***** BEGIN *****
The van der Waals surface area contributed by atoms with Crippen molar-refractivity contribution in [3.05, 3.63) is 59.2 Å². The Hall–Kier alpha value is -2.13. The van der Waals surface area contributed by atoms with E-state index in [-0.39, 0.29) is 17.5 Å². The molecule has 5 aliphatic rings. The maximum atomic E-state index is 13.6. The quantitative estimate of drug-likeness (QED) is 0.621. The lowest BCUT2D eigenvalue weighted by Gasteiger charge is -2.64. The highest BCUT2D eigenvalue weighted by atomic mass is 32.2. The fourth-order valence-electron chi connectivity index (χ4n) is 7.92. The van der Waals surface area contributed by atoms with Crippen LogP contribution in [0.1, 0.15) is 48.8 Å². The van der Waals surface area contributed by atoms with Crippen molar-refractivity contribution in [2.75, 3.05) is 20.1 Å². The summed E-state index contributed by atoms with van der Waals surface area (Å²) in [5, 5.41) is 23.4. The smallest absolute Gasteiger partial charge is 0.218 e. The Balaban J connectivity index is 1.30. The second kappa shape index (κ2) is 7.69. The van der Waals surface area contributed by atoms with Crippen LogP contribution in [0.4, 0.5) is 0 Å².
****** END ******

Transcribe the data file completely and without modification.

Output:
The van der Waals surface area contributed by atoms with Crippen molar-refractivity contribution in [3.05, 3.63) is 59.2 Å². The Hall–Kier alpha value is -2.13. The van der Waals surface area contributed by atoms with E-state index in [-0.39, 0.29) is 17.5 Å². The molecule has 5 aliphatic rings. The maximum atomic E-state index is 13.6. The quantitative estimate of drug-likeness (QED) is 0.621. The lowest BCUT2D eigenvalue weighted by Gasteiger charge is -2.64. The highest BCUT2D eigenvalue weighted by atomic mass is 32.2. The fourth-order valence-electron chi connectivity index (χ4n) is 7.92. The van der Waals surface area contributed by atoms with Crippen LogP contribution in [0.1, 0.15) is 48.8 Å². The van der Waals surface area contributed by atoms with Crippen molar-refractivity contribution in [2.75, 3.05) is 20.1 Å². The summed E-state index contributed by atoms with van der Waals surface area (Å²) in [5, 5.41) is 23.4. The smallest absolute Gasteiger partial charge is 0.218 e. The Balaban J connectivity index is 1.30. The second kappa shape index (κ2) is 7.69. The van der Waals surface area contributed by atoms with Crippen LogP contribution in [0.4, 0.5) is 0 Å².